Penn State football quarterbacks coach Jay Paterno works the sideline with interim head coach Tom Bradley in the second half during their NCAA football game against Nebraska in State College

Bradley: didn’t watch Sandusky interview, hasn’t seen JoePa since firing


Given the child-sex abuse charges facing Jerry Sandusky and the controversy that’s erupted over how Penn State handled — or mishandled — the situation, it’s very easy to forget that the Nittany Lions are in the thick of the hunt for a spot in the inaugural Big Ten title game.  In fact, if Penn State wins out, they will represent the Leaders division in early December.

As hard as it is given the scandal that’s blanketed Happy Valley, interim head coach Tom Bradley is attempting to focus on what matters most to the players who had nothing to do with what’s going on off the field: this weekend’s game in Columbus.

It’s still Ohio State-Penn State,” Bradley said during what had been Joe Paterno‘s weekly meeting with the media. “I just want to emphasize, this is all about the players. It’s all about their team and all about our team … It’s going to be an exciting game, we’re both fighting for the title so there’s a lot of on the line. It will be very spirited matchup regardless of what’s going on outside.”

Of course, there was no avoiding everything else going on in and around the football program.

Sandusky, as you’ve no doubt heard or seen by now, conducted his first extensive interview since being arrested and charged with 40 counts relating to the sexual abuse of children.  Bradley was asked if he watched his former coaching contemporary further indict himself on national television.

“I’m not going to go there. I was watching Ohio State last night and I’ve got more important things right now,” Bradley said, also declining to answer questions about his past relationship with the alleged pedophile.

Bradley was also asked about his relationship with Paterno, who was fired six days ago in the midst of the controversy.  Bradley, who had been a member of Paterno’s staff for more than three decades, said he has not seen JoePa since the firing, and has only had one phone conversation since the board announced their decision last Wednesday.  And, apparently, that’s the way the coaching legend wants it.

“If I called him today, he’s going to ask me why I’m calling,” Bradley said. “He knows the importance of this. He’s been through this. … He knows the responsibility we have to Penn State, the players, the parents, their high school coaches. We made a commitment and we’re going to follow through with that.

“As I told the players, the expectations are the expectation. They have not changed. They know the ramifications of the way we’re heading here and the way we do things. I made it clear, if you step out of line I am going to come down fast and hard … They all know that.”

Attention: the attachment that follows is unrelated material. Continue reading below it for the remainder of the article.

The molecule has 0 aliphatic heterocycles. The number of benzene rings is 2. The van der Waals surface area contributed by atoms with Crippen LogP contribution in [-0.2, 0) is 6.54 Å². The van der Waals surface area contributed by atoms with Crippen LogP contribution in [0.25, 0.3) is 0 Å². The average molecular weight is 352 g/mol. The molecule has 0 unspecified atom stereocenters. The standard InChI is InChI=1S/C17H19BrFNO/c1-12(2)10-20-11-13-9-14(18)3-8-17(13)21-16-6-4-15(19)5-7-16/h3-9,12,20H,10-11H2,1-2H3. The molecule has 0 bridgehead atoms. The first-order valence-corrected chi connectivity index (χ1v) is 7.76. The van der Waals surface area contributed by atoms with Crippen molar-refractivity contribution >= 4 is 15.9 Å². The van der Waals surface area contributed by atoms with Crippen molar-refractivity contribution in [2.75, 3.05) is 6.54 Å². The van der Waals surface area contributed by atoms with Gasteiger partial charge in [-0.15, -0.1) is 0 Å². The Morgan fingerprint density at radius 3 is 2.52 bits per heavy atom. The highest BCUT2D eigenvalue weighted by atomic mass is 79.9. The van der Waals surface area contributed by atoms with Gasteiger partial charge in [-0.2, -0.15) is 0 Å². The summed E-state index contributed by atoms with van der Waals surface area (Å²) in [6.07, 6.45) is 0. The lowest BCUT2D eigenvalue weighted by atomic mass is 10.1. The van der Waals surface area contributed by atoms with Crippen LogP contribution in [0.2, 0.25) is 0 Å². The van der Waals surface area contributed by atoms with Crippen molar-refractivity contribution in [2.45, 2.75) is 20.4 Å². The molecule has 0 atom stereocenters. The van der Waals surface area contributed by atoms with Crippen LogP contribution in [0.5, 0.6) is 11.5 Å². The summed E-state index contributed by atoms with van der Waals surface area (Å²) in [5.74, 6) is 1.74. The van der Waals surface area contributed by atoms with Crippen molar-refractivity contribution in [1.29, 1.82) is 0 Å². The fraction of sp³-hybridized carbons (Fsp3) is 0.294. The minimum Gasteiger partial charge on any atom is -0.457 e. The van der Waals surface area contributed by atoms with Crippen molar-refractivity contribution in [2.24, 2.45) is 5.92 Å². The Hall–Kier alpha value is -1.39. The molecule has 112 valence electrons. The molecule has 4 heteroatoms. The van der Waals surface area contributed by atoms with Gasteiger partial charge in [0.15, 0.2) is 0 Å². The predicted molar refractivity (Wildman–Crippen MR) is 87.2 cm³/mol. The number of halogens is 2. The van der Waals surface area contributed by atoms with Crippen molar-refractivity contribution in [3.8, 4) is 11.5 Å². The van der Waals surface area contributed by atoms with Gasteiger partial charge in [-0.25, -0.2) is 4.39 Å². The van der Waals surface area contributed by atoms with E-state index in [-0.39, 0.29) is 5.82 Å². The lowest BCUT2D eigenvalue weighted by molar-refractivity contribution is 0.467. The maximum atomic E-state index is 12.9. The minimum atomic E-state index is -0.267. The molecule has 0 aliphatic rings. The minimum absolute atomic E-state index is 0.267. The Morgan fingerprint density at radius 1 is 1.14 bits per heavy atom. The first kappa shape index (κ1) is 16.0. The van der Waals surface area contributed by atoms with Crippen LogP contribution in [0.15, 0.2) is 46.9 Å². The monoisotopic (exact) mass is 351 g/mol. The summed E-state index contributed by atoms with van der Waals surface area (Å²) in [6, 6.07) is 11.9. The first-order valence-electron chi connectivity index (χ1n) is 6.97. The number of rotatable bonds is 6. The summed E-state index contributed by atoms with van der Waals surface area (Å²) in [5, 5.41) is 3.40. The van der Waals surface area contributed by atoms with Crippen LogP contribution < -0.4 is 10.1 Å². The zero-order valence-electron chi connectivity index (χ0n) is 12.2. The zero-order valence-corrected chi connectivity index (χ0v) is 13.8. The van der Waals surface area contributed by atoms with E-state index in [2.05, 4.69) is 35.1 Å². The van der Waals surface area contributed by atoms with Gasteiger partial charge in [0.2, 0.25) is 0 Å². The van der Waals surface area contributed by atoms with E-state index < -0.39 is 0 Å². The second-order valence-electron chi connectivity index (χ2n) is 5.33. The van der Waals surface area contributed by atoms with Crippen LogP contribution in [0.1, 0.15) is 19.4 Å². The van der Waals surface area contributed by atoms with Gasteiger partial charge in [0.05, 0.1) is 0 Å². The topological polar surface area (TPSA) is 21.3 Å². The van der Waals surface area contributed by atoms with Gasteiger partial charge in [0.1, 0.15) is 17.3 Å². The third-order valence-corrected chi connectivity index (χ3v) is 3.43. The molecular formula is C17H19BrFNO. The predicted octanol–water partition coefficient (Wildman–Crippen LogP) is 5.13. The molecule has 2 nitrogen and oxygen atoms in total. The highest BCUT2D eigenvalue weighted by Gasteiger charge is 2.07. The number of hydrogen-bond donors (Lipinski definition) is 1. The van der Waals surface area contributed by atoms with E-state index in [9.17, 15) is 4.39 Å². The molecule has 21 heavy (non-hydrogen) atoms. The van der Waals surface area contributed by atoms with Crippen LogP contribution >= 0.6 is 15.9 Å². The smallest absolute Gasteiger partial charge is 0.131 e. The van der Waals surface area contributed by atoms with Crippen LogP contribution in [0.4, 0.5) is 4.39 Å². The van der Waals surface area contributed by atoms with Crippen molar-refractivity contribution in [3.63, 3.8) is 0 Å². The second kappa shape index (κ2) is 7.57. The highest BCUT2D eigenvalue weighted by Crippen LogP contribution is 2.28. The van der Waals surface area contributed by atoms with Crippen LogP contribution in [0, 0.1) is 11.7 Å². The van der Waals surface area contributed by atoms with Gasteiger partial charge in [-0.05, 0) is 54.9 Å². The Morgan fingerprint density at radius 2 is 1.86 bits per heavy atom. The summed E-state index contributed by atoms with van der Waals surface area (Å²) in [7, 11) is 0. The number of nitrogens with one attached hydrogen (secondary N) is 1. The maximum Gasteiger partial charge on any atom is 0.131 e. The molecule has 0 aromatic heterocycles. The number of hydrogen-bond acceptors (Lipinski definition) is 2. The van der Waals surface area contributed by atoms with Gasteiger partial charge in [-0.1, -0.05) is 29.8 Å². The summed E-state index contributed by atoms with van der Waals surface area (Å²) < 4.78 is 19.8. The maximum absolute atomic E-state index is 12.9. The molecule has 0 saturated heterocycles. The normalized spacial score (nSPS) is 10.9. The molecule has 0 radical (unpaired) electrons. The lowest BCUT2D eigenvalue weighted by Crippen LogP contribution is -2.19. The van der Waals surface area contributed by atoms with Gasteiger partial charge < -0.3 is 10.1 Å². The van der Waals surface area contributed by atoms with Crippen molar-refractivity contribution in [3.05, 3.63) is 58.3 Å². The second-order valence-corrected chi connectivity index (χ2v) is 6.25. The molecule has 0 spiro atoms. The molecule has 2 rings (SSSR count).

Bradley also hit on other issues, including…

— The future of assistant coach Mike McQueary, now on administrative leave: “I can’t answer that question due to what’s going on with the university and the ongoing investigation and things.”

— The Big Ten’s decision to take Paterno’s name off the conference’s championship trophy: “I just think it another part of a tragedy that’s occurring.”

— Any safety concerns he may have taking his football team into another city this weekend: “No, not at all.  We’ve been contacted by Ohio State.  I talked to Luke Fickell, [he] called me the other day; we’ve been assured there will be no problems.

— Any talk of Penn State not going to a bowl game: “That’s never come up.  I talked to [interim PSU president] Dr. [Rodney] Erickson, he’s talked to [Big Ten commissioner Jim Delaney.] We have been assured that is not the case for the bowl game.”



When did Nick Saban realize he missed college football? His ‘first press conference’ in Miami

Miami Dolphins coach Nick Saban watches play   against the   Carolina Panthers   September 25, 2005 in Miami.  The Dolphins defeated the Panthers 27  to 24.  (Photo by Al Messerschmidt/Getty Images)
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Yeah, he’s playing to, using the vernacular of the political season, his very fervent base, but it’s still not the least bit surprising.

When Nick Saban left LSU for the job with the Miami Dolphins in 2004, there were more than a couple of observers who were surprised the coach would leave the college game to get back into the NFL. When Saban, after infamously denying it, left the Dolphins to take the job at Alabama after just two seasons, there were more than a couple of observers who were not surprised the coach made such a decision.

Why? Because Saban just seemed like a coach who could relate better to — some would say control more — college players than those in the NFL. With Verne Lundquist serving as a guest on Saban’s weekly radio show Thursday night, the retiring college football broadcaster asked the Alabama head coach, writes, “when in his Miami Dolphins tenure he realized he missed coaching college football?”

Saban’s answer was illuminating…

“Well, the day I landed in Miami and went to the first press conference,” Saban said. “I started to realize the difference between the NFL then and what the NFL was like before when I was in it with Bill Belichick from 1991-94 in Cleveland, before we had free agency, before the media had infiltrated sorta everything that was happening. I guess right then.”